Your responsibility for people on church premises
05 June 2018
An overview of your responsibilities for looking after people who visit your church premises and ensuring that they are kept safe.
Do we need a Health and Safety policy?
Yes, you need an up-to-date Health and Safety policy to help fulfil your duty of care to your church members, volunteers and visitors. When setting up your policy you need to undertake regular risk assessments to assess the types of risks and the likelihood of them occurring.
- Make sure you have an accident book
- Health and Safety should be on the agenda at your PCC meetings
- Update your policy and risk assessments regularly
- Monitor your Health and Safety procedures to take account of changing circumstances.
This should be a continuing process but we recommend you go through a risk assessment
and take any action necessary at least annually.
Volunteers working on your premises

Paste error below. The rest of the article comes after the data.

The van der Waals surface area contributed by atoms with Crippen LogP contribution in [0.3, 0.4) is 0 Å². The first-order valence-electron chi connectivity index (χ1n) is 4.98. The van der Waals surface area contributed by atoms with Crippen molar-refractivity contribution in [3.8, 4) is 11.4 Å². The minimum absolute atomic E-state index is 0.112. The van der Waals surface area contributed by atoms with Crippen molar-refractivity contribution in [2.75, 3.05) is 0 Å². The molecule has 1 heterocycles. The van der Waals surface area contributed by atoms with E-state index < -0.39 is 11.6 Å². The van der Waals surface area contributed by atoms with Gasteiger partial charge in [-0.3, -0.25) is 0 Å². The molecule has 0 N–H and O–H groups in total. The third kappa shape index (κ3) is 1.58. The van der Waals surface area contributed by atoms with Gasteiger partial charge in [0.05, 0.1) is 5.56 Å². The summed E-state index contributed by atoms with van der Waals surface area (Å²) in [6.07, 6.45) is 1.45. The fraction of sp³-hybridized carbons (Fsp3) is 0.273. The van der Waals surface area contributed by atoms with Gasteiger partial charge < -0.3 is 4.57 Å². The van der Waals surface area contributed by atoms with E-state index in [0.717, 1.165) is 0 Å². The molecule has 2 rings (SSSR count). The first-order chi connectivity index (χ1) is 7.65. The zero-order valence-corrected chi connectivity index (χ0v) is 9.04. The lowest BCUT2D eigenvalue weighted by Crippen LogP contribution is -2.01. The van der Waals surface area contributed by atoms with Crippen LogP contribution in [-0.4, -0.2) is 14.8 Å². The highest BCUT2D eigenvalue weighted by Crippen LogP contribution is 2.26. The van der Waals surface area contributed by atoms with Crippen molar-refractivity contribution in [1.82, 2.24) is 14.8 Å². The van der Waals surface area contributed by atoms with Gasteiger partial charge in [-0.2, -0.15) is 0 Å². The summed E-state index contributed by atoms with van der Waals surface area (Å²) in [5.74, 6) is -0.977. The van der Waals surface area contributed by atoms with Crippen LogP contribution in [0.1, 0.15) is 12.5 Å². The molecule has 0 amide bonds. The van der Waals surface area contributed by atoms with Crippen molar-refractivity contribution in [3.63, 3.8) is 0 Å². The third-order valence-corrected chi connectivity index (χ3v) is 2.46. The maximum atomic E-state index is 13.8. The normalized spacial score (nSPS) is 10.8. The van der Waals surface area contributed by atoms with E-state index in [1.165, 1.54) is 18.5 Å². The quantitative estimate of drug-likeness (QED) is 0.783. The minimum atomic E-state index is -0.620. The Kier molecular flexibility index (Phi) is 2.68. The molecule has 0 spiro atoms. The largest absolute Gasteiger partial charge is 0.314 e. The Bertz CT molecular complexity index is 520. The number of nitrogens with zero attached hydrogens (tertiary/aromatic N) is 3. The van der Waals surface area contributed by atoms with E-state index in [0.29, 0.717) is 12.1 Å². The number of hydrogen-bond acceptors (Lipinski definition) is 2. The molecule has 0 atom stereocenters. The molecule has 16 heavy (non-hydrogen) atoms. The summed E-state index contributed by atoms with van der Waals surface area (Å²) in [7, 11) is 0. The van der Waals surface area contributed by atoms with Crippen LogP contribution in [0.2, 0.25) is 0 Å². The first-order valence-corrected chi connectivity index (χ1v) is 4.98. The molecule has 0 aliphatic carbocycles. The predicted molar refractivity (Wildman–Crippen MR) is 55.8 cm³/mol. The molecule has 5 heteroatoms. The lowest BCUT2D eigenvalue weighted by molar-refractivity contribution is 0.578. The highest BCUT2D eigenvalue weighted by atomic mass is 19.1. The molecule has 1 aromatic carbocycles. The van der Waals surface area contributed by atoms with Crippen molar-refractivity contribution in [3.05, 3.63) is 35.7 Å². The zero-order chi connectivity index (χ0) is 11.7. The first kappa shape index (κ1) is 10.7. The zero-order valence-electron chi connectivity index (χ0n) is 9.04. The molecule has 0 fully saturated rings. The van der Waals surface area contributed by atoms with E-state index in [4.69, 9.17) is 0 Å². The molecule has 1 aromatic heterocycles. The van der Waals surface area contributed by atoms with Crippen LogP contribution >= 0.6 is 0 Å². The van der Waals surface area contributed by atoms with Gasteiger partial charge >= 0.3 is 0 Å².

There is cover for volunteers but you should take sensible precautions that they are not doing work of a hazardous or specialist nature.
A risk assessment should be carried out for all proposed work for volunteers. If at this stage the work appears too onerous or hazardous for a volunteer, you should seek professional expertise.
What about volunteers using their own vehicles on church business?
This cover is not included in the Parishguard policy. Volunteers need to ensure their own motor insurance covers them for this use; most motor insurers automatically include this.
Outside groups using your premises
The public liability section of your policy covers hirers for occasional private social events. This applies only where no other insurance cover is in force.
There is no automatic cover under the church policy for outside organisations; however, most groups have their own public liability cover and you should seek written confirmation from them that they have appropriate cover.
Should we ask outside users to confirm they have safeguarding procedures in place?
In the first instance, refer to your Diocesan guidelines and/or Diocesan Adviser. It is good practice to get written confirmation from groups working with children and/or vulnerable adults that they have a safeguarding policy and they undertake DBS checks.